Best way to make LEDs blink

I'm looking to make an LED strip blink on a switch. wondering which way would be the best way build the circuit. Open to opinions, was looking at a 555 timer, dual transistor and relay circuits. Was thinking of using the relay or dual transistor for the circuit for simplicity and size, am going to use it to make multiple led strips light up. A few strips must blink while the others can just stay on. Here is the battery and  lights I'm going to be using. What would be the best for the most power efficient and consistent "tick".

sort by: active | newest | oldest
rickharris2 years ago

555 but you may need to have a driver transistor to supply the current

A flashing LED in series.

An Astable - google for circuits.

chorn1 (author)  rickharris2 years ago

Awesome! thank you for the quick reply, the more i looked into it the more a 555 timer seemed to make sense. Still a complete noob with electronics and am excited to post my first inscrutable.

loke this.

I totally reccomend you get some bread board to experiment on - it makes connecting quick and easy.


kmossman2 years ago

Relays are only good if the blink rate is low. Don't forget they also need power, but can control a lot of current/voltage at almost no loss. Noise might be an issue. You still need a timer circuit to control the relay. Don't forget a diode to stop the back EMF. Relays can fail to 'latch' and dis-engage and they can 'chatter'.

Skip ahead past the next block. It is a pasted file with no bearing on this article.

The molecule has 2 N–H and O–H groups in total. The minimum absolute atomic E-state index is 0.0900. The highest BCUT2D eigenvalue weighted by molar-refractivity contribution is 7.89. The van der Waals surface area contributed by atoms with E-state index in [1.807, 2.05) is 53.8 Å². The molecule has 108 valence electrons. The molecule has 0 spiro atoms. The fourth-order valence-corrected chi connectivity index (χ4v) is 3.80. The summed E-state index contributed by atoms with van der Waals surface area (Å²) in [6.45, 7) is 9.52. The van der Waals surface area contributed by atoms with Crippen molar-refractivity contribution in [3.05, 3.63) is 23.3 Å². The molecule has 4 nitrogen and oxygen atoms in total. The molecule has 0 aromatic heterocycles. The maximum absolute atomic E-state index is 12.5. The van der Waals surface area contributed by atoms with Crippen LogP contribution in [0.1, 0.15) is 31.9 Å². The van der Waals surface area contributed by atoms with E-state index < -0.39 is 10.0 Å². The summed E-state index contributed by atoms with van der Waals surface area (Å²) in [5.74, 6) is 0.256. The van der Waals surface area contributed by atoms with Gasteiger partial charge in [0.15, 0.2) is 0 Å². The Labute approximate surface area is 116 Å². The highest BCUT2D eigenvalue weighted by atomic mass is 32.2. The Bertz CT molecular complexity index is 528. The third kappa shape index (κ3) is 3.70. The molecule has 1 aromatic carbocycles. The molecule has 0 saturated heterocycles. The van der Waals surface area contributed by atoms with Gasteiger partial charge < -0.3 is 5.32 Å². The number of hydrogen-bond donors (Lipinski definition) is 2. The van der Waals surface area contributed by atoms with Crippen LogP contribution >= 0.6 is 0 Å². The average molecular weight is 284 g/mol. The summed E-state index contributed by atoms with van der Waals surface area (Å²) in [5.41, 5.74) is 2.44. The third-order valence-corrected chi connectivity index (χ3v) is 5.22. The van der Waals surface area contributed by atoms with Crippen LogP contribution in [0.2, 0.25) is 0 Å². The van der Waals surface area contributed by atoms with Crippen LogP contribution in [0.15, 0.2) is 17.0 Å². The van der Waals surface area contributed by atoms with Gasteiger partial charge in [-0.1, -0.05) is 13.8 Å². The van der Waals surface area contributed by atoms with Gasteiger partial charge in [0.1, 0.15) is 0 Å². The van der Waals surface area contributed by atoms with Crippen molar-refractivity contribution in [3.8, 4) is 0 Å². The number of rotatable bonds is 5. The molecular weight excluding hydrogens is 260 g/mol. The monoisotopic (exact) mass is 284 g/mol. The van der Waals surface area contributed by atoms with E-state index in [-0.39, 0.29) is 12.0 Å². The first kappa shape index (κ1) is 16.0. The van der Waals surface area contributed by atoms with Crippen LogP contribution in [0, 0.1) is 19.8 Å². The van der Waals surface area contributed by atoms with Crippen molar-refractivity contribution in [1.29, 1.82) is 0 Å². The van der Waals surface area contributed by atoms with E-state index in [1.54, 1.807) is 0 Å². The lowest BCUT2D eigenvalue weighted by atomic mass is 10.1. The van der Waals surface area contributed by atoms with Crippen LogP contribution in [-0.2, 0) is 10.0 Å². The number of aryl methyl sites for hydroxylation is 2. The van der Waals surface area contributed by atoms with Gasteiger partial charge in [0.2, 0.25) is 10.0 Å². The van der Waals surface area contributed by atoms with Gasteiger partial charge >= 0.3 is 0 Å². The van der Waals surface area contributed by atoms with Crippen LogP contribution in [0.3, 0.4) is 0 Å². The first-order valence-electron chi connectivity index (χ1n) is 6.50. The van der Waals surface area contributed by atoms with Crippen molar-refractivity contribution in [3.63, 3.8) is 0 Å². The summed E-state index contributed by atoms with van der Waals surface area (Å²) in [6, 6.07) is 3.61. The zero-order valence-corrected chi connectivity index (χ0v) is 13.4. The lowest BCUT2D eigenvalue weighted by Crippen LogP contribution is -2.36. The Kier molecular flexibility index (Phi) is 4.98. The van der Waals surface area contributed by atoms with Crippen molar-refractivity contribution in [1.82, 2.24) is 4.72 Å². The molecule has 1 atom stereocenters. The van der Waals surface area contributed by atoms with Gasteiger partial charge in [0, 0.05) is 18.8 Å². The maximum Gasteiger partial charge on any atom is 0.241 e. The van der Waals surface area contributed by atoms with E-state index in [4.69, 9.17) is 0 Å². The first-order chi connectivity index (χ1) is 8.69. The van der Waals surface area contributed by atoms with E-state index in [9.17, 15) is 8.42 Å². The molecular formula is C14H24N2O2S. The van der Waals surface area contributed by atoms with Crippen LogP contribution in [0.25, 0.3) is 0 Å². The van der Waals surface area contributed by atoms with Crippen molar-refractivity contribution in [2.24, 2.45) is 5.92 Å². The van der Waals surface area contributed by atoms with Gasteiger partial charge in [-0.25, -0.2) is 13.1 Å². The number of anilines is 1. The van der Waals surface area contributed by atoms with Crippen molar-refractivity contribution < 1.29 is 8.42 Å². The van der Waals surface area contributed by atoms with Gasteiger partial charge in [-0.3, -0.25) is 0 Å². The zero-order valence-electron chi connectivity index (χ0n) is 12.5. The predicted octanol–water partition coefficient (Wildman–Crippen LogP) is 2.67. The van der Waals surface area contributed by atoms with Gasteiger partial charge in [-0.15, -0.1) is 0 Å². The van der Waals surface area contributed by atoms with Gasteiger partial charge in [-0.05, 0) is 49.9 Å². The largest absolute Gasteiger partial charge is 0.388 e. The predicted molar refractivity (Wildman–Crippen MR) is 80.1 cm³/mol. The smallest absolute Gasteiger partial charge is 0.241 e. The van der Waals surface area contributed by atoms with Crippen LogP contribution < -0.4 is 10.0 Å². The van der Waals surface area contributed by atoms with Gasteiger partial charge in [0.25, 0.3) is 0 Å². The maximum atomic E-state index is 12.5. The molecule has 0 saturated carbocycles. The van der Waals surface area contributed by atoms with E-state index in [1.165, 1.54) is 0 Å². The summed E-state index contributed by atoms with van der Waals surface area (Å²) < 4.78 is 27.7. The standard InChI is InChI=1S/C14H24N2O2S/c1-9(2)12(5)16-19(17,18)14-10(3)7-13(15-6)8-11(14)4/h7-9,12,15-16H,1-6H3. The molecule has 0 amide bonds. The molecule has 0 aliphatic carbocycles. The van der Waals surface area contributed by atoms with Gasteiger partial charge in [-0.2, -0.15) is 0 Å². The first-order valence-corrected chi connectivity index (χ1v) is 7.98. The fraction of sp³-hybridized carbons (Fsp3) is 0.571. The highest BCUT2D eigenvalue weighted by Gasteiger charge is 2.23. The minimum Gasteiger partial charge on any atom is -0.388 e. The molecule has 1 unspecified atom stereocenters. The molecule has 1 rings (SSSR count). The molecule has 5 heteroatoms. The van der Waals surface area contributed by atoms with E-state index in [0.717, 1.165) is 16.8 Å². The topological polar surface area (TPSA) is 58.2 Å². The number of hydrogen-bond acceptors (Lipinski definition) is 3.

The other choices for a switch are transistors or mosfets or such. To my mind transistors have a slightly higher power loss, but are easier to drive. The cheap and easily available 2N3055 transistor can handle 10A.

For the timer circuit...........

The 555 is flexible, cheap, and very well documented. . However bear in mind that the 555 can not drive to the full supply voltage - its max output voltage is about 2V less the supply voltage. You can use a transistor in CE mode [though it inverts the signal] to up the voltage. [A second transistor in CE mode would 'restore' the signal].The CMOS version of the 555 consumes little power.

Or you could use micro-power op-amps in an astable configuration. Or discrete components wired as such.

The 555 for the timer is my recommendation, despite the disadvantage mentioned. It is stable and reliable.

Hmmm, these LED strip controllers are often under 3 bucks on Ebay.
If you don't mind switching them seperately go for the controller switches unless you need something fancy...